South Korea is something of a trend-leader for the rest of the Asian region
Peter Wood, AllSaints
“Our strong British – and specifically London – roots resonate particularly well in South Korea, as they do in other parts of Asia. More practically, South Korea has very hot summers and very cold winters, which is a climate that tends to drive a higher level of spend on fashion. In addition, South Korea has a bigger menswear mix than is typically found in other Asian markets, which suits us well given our equally strong men’s and women’s collections.”
BCCK suggests that the South Korean menswear market is particularly strong at the moment because of male consumers in their thirties and forties who have strong purchasing power and are much more sensitive to changing fashion trends than ever before.
Wood adds: “South Korea is something of a trend-leader for the rest of the Asian region, which makes it a great platform from which brands such as ours can launch into other nearby geographies.”
Sean Blakeley, chief executive of BCCK, agrees: “Korea has emerged as a ‘test market’ for foreign fashion and accessories brands aiming to enter the wider Asian market, and for good reason. The popularity of Korean dramas, movies and K-pop culture has boosted the appeal of what’s popular in Korea into the wider Asian market.”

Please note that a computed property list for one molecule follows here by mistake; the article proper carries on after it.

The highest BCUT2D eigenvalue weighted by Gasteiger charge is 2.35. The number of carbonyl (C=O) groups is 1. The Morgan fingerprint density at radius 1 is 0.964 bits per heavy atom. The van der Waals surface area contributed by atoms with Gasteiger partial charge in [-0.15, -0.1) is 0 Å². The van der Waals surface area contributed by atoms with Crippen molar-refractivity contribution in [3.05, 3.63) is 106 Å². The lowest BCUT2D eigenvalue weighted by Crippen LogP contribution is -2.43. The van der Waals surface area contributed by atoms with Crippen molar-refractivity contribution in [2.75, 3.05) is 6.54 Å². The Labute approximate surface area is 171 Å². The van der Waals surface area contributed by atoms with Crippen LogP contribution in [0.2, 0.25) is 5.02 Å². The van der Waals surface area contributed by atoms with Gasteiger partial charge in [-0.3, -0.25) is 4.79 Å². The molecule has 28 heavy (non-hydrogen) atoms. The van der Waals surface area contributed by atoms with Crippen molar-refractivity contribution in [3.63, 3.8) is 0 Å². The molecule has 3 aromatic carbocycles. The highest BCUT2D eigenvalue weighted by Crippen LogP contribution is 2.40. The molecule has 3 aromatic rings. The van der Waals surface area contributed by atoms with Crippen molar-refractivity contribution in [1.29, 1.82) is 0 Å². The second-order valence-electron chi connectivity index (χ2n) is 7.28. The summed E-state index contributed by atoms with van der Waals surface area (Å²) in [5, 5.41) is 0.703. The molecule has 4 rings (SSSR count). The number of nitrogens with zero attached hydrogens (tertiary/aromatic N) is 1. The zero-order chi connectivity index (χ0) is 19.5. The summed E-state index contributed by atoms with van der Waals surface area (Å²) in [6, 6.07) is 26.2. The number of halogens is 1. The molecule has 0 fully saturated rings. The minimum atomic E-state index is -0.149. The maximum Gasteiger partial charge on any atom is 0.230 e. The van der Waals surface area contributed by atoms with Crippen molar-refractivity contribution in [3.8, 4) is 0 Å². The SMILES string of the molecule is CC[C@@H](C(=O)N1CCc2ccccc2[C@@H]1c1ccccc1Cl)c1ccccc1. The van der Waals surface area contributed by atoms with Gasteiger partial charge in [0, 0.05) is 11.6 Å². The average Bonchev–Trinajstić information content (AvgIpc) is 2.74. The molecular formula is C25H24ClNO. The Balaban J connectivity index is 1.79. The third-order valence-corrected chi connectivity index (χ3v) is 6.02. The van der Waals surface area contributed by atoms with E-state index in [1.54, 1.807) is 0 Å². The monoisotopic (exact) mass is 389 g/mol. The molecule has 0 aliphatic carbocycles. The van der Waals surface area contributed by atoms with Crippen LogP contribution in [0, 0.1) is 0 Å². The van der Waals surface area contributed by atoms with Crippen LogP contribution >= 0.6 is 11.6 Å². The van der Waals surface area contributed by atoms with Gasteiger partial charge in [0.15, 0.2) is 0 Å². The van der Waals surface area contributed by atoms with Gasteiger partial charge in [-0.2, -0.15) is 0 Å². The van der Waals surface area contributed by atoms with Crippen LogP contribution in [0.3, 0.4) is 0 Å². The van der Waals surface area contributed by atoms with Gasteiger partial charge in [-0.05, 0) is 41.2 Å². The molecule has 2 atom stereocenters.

He says more and more international brands are eyeing Korean celebrities and enlisting them as brand ambassadors in the region to target consumers in Asia, particularly to attract Chinese consumers who are big followers of K-pop music and culture.
“Chinese tourists are the biggest foreign spenders in Korea, with an average tourist spend around £1,531 on shopping – six times that of a Japanese tourist,” he adds.
The right partner
Paul Alger, director of international business development at the UK Fashion and Textile Association (UKFT), says larger brands find Korea is a good stepping stone into China because of the close cultural links but also similarities of shape and size – Koreans tend to be of a similar body shape and size to the northern Han Chinese.
“One thing definitely worth mentioning is that although Korea is a great market, most of it is still in the hands of the big players,” adds Alger. “A lot of the buyers still operate on a consignment basis through importer wholesalers, who need reassurance that they can sell goods through, as they are the ones taking the risk.”
BCCK held a seminar at UKFT earlier this year to give UK brands an introduction to the Korean market, and provided an overview of the dominance of chaebols, a Korean term used to describe family-owned conglomerates.